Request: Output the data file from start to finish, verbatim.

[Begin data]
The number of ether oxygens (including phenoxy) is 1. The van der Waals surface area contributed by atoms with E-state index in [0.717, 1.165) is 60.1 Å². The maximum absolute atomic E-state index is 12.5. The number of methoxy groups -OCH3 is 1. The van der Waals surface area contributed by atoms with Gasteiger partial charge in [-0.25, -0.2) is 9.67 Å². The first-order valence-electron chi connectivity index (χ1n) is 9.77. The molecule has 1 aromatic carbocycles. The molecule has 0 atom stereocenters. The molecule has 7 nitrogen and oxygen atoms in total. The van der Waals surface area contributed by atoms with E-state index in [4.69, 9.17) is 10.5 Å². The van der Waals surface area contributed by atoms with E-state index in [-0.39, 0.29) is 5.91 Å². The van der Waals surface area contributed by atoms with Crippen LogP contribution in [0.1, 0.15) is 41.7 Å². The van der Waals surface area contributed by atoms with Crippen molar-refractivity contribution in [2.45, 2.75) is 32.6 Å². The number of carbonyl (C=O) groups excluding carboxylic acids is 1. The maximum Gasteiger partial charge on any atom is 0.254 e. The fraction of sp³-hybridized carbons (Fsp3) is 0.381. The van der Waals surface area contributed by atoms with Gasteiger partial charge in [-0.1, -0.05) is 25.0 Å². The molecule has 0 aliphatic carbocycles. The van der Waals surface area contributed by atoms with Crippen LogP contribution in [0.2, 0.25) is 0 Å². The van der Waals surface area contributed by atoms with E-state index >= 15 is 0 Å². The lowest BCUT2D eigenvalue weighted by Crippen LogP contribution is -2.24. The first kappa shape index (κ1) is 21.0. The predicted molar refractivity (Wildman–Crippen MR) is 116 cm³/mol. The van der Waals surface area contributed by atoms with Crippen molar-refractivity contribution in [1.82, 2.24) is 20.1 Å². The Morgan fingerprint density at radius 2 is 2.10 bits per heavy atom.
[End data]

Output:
The number of ether oxygens (including phenoxy) is 1. The van der Waals surface area contributed by atoms with E-state index in [0.717, 1.165) is 60.1 Å². The maximum absolute atomic E-state index is 12.5. The number of methoxy groups -OCH3 is 1. The van der Waals surface area contributed by atoms with Gasteiger partial charge in [-0.25, -0.2) is 9.67 Å². The first-order valence-electron chi connectivity index (χ1n) is 9.77. The molecule has 1 aromatic carbocycles. The molecule has 0 atom stereocenters. The molecule has 7 nitrogen and oxygen atoms in total. The van der Waals surface area contributed by atoms with E-state index in [4.69, 9.17) is 10.5 Å². The van der Waals surface area contributed by atoms with E-state index in [-0.39, 0.29) is 5.91 Å². The van der Waals surface area contributed by atoms with Crippen LogP contribution in [0.1, 0.15) is 41.7 Å². The van der Waals surface area contributed by atoms with Crippen molar-refractivity contribution in [2.45, 2.75) is 32.6 Å². The number of carbonyl (C=O) groups excluding carboxylic acids is 1. The maximum Gasteiger partial charge on any atom is 0.254 e. The fraction of sp³-hybridized carbons (Fsp3) is 0.381. The van der Waals surface area contributed by atoms with Gasteiger partial charge in [-0.1, -0.05) is 25.0 Å². The molecule has 0 aliphatic carbocycles. The van der Waals surface area contributed by atoms with Crippen LogP contribution in [0.2, 0.25) is 0 Å². The van der Waals surface area contributed by atoms with E-state index >= 15 is 0 Å². The lowest BCUT2D eigenvalue weighted by Crippen LogP contribution is -2.24. The first kappa shape index (κ1) is 21.0. The predicted molar refractivity (Wildman–Crippen MR) is 116 cm³/mol. The van der Waals surface area contributed by atoms with Crippen molar-refractivity contribution in [1.82, 2.24) is 20.1 Å². The Morgan fingerprint density at radius 2 is 2.10 bits per heavy atom.